(Adds oil settlement prices)
* U.S. bond yields rise on supply, stock gains
* Turkish lira bounces after Monday drubbing, but still shaky
* Oil prices gain on Iran sanctions, supply signals
By Herbert Lash and Laila Kearney
NEW YORK, Aug 7 (Reuters) - Equity markets around the world neared a six-month high on Tuesday, buoyed by a rebound in Chinese stocks and an earnings-driven surge on Wall Street, while oil prices rose on concerns U.S. sanctions against Iran could cause supply shortages.
The equity gains prompted investors to sell safe-haven assets ahead of the first leg of this week's $78 billion quarterly U.S. government refunding, pushing Treasury yields higher.
The dollar weakened against the euro on a more stable Chinese yuan after the currency pair neared but failed to break through technical levels supporting the single currency.
U.S. corporate revenues are growing at a time the European and Japanese central banks continue to prop up their economies, which is suppressing shorter-term interest rates, said Michael Kelly, global head of multi-asset at PineBridge Investments.
"Profits are incredible, actually, and it's not just tax-cut sugar highs," Kelly said.
Of the 428 companies in the S&P 500 that have released second-quarter earnings so far, 79 percent reported above analyst expectations, a beat rate that if it holds will be the highest since Thomson Reuters started reporting the figure in 1994.
MSCI's all-country world index of stock markets in 47 countries gained 0.51 percent, while the pan-European FTSEurofirst 300 index of leading regional shares rose 0.54 percent.
On Wall Street, the Dow Jones Industrial Average rose 148.45 points, or 0.58 percent, to 25,650.63. The S&P 500 gained 10.08 points, or 0.35 percent, to 2,860.48 and the Nasdaq Composite added 23.78 points, or 0.3 percent, to 7,883.46.
Powered by gains in technology stocks and strong second-quarter U.S. earnings, the benchmark S&P 500 was about half a percentage point from its record peak in January.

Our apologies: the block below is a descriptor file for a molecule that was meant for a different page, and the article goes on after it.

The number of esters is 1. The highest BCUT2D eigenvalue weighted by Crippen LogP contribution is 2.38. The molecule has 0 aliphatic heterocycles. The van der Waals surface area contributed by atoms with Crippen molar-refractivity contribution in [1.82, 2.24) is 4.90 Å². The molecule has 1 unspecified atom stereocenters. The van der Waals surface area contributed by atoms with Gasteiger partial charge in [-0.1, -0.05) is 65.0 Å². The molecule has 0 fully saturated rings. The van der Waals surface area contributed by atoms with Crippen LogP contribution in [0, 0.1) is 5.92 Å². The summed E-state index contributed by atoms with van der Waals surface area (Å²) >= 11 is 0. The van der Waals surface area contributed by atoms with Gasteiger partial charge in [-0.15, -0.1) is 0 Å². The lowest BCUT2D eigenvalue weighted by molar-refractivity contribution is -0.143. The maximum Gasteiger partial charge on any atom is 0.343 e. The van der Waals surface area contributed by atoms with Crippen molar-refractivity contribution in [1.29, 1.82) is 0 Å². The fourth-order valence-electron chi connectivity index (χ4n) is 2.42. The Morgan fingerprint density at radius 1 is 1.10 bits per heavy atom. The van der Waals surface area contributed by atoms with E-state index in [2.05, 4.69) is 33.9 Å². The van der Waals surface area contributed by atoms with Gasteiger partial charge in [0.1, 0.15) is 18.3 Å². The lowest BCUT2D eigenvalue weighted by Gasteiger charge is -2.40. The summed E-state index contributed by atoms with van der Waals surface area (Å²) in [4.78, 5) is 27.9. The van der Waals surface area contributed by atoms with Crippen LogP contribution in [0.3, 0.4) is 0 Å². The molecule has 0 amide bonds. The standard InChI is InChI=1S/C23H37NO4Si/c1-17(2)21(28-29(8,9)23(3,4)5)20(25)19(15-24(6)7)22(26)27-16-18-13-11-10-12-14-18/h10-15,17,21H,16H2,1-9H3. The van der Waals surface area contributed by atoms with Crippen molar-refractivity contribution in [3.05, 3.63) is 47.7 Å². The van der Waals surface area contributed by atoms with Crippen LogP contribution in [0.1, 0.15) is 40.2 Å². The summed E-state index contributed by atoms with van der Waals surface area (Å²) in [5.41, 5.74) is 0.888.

Tesla Inc shares jumped more than 7 percent after Chief Executive Elon Musk said on Twitter he is considering taking the electric car maker private at $420 per share.
The shares traded as high as $371.15 before easing a bit.
Such a deal, at about $72 billion, would take Tesla out of the glare of Wall Street but might limit its access to capital.
Chinese stocks rebounded overnight on hopes of fresh government spending, following a four-day selloff that had knocked them down about 6 percent.
China's central bank on Friday raised the cost of shorting the yuan, which stabilized the currency and helped boost the euro against the dollar.
The dollar index fell 0.14 percent, with the euro up 0.32 percent to $1.159. The Japanese yen weakened 0.01 percent versus the greenback at 111.44 per dollar.
Turkey's lira recovered as much as 2 percent from Monday's losses of more than 5 percent after Washington moved to end duty-free access to U.S. markets for some Turkish exports.
Benchmark 10-year notes fell 10/32 in price to yield 2.973 percent, up from 2.938 percent late on Monday.
Crude prices climbed as the United States revived sanctions against Iran. U.S. crude rose 16 cents to settle at $69.17 a barrel and Brent gained 90 cents to settle at $74.65.
The first round of U.S. sanctions target Iran's dollar purchases, metals trading, coal, industrial software and its auto sector.
Additional reporting by Marc Jones, Ahmad Ghaddar and Helen Reid in London, Amy Caren Daniel, Richard Leong in New York; Editing by Meredith Mazzilli